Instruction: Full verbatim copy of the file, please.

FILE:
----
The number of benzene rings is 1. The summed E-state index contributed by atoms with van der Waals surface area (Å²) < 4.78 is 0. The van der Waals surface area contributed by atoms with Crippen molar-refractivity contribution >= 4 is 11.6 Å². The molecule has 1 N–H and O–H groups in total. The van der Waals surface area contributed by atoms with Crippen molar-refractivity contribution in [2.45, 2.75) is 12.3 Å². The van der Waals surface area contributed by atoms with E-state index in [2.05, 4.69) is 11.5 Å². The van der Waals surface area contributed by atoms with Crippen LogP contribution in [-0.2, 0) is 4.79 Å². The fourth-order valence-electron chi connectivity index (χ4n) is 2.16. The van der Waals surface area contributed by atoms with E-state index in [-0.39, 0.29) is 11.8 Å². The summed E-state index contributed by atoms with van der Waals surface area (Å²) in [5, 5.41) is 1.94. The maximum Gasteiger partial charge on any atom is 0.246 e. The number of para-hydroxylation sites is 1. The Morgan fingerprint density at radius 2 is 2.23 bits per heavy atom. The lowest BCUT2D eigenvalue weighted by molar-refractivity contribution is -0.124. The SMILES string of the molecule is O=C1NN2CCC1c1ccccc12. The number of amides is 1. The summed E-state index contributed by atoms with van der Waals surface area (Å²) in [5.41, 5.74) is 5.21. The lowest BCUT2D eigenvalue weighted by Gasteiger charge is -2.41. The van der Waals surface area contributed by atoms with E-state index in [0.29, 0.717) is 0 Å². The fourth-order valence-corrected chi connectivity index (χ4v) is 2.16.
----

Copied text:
The number of benzene rings is 1. The summed E-state index contributed by atoms with van der Waals surface area (Å²) < 4.78 is 0. The van der Waals surface area contributed by atoms with Crippen molar-refractivity contribution >= 4 is 11.6 Å². The molecule has 1 N–H and O–H groups in total. The van der Waals surface area contributed by atoms with Crippen molar-refractivity contribution in [2.45, 2.75) is 12.3 Å². The van der Waals surface area contributed by atoms with E-state index in [2.05, 4.69) is 11.5 Å². The van der Waals surface area contributed by atoms with Crippen LogP contribution in [-0.2, 0) is 4.79 Å². The fourth-order valence-electron chi connectivity index (χ4n) is 2.16. The van der Waals surface area contributed by atoms with E-state index in [-0.39, 0.29) is 11.8 Å². The summed E-state index contributed by atoms with van der Waals surface area (Å²) in [5, 5.41) is 1.94. The maximum Gasteiger partial charge on any atom is 0.246 e. The number of para-hydroxylation sites is 1. The Morgan fingerprint density at radius 2 is 2.23 bits per heavy atom. The lowest BCUT2D eigenvalue weighted by molar-refractivity contribution is -0.124. The SMILES string of the molecule is O=C1NN2CCC1c1ccccc12. The number of amides is 1. The summed E-state index contributed by atoms with van der Waals surface area (Å²) in [5.41, 5.74) is 5.21. The lowest BCUT2D eigenvalue weighted by Gasteiger charge is -2.41. The van der Waals surface area contributed by atoms with E-state index in [0.29, 0.717) is 0 Å². The fourth-order valence-corrected chi connectivity index (χ4v) is 2.16.